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Article and Video: A mile of spiritual renewal walked in Weirton for the National Eucharistic Pilgrimage

This report by Colin Roose appeared on WTRF on June 20.



WEIRTON, W.Va. (WTRF) — It was called a walk with Jesus along the streets of Weirton.

Catholics in America are renewing their belief in their most sacred tradition, in what they call a journey not just of thousands of miles, but of a rediscovery of God’s love.


If you want to understand the devotion of Christians to their faith, just look to the center of the monstrance.


It contains what Roman Catholics believe to be the actual body of Christ, after normal bread is blessed in the sacrament of communion.


For the church, it’s God’s sacrifice for the world in physical form.


But it’s one that many of the faithful themselves don’t fully realize, so the church is delivering the message—step by step.

“Body, blood, soul and divinity looks like bread, looks like wine. But it’s truly his presence. That’s what we believe.”Fr. Dennis Schuelkens, Pastor, Sacred Heart of Mary and St. Joseph the Workernormal

Preachers on the National Eucharistic Pilgrimage are on a 60-day mission from New Haven, Connecticut all the way to Indianapolis.


Carrying the monstrance and singing the entire way, they hope to inspire wonder for the sacrament to those outside the faith, and rekindle devotion for those within it.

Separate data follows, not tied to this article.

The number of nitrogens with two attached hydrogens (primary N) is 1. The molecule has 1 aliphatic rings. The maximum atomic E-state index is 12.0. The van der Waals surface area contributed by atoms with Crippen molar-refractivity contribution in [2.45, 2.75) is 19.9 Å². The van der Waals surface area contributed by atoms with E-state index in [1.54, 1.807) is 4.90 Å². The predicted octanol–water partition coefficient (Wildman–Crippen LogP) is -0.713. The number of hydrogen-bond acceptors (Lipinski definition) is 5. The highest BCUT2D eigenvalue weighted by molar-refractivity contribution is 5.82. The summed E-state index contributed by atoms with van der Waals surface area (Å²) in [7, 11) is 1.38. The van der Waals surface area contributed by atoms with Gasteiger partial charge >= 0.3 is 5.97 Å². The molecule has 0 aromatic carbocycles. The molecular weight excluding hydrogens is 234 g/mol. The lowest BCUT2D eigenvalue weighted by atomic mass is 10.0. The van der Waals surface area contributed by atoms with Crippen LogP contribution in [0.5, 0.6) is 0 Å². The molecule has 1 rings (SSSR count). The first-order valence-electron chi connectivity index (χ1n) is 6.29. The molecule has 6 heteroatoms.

Weirton is the exact halfway point on their travels, where they invited Catholics to join them from St. Joseph the Worker Parish to Sacred Heart of Mary.


The mile trip was a muggy one, but the procession says they’ve worshipped in higher temperatures and further distances.

“Some days we’ve walked in 95 degree weather, sunshine for 17 miles. Our longest journey was 19 miles, but we’ve done north of 15 several times so far.” Fr. Roger J. Landry, National Eucharistic Pilgrimage

And even in the draining heat, they say the enthusiasm of the faithful is energizing.

In a time when millions had lost sight of why they kneel, those same millions are rediscovering the limitless love held in eight words: “This is my body given up for you.”

“Every human heart kind of yearns for God and they ask the question, ‘Why doesn’t God just come to us?’ And 2000 years ago he did in the Person of Jesus Christ. And Jesus wanted to make sure that his presence was with us always.” Fr. Dennis Schuelkens, Pastor, Sacred Heart of Mary and St. Joseph the Worker

The Perpetual Pilgrims still have another month before they reach Indianapolis.

Tomorrow they will cross the Ohio River for a weekend in Steubenville, before the spiritual revival makes its way down the river to Bellaire.



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